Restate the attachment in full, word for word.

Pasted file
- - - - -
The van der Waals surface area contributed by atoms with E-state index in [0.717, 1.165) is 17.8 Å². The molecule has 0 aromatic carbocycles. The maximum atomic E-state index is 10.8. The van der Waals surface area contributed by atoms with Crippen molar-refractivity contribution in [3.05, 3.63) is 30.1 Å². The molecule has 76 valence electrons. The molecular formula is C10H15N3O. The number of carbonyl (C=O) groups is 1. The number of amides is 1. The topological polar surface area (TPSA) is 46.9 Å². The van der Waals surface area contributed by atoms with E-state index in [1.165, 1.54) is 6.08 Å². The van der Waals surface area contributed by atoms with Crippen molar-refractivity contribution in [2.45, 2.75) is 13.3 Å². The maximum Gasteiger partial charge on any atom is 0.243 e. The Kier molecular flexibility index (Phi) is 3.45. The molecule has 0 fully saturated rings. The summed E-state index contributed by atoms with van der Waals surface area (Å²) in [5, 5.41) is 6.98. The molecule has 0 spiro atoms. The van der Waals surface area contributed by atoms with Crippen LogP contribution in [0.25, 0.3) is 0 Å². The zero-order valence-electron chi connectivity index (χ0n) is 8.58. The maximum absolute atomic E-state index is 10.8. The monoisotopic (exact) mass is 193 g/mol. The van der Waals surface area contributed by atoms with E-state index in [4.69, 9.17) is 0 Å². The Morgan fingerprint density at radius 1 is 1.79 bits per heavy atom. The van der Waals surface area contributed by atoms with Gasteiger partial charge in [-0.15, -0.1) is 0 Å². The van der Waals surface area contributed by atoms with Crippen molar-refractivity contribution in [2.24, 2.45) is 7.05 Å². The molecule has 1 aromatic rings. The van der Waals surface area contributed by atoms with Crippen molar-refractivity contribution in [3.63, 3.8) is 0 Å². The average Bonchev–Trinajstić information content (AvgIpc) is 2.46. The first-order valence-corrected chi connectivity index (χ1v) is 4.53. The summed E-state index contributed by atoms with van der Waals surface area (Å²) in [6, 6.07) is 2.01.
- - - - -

The van der Waals surface area contributed by atoms with E-state index in [0.717, 1.165) is 17.8 Å². The molecule has 0 aromatic carbocycles. The maximum atomic E-state index is 10.8. The van der Waals surface area contributed by atoms with Crippen molar-refractivity contribution in [3.05, 3.63) is 30.1 Å². The molecule has 76 valence electrons. The molecular formula is C10H15N3O. The number of carbonyl (C=O) groups is 1. The number of amides is 1. The topological polar surface area (TPSA) is 46.9 Å². The van der Waals surface area contributed by atoms with E-state index in [1.165, 1.54) is 6.08 Å². The van der Waals surface area contributed by atoms with Crippen molar-refractivity contribution in [2.45, 2.75) is 13.3 Å². The maximum Gasteiger partial charge on any atom is 0.243 e. The Kier molecular flexibility index (Phi) is 3.45. The molecule has 0 fully saturated rings. The summed E-state index contributed by atoms with van der Waals surface area (Å²) in [5, 5.41) is 6.98. The molecule has 0 spiro atoms. The van der Waals surface area contributed by atoms with Crippen LogP contribution in [0.25, 0.3) is 0 Å². The zero-order valence-electron chi connectivity index (χ0n) is 8.58. The maximum absolute atomic E-state index is 10.8. The monoisotopic (exact) mass is 193 g/mol. The van der Waals surface area contributed by atoms with E-state index in [4.69, 9.17) is 0 Å². The Morgan fingerprint density at radius 1 is 1.79 bits per heavy atom. The van der Waals surface area contributed by atoms with Gasteiger partial charge in [-0.15, -0.1) is 0 Å². The van der Waals surface area contributed by atoms with Crippen molar-refractivity contribution in [2.24, 2.45) is 7.05 Å². The molecule has 1 aromatic rings. The van der Waals surface area contributed by atoms with Crippen molar-refractivity contribution in [3.63, 3.8) is 0 Å². The average Bonchev–Trinajstić information content (AvgIpc) is 2.46. The first-order valence-corrected chi connectivity index (χ1v) is 4.53. The summed E-state index contributed by atoms with van der Waals surface area (Å²) in [6, 6.07) is 2.01.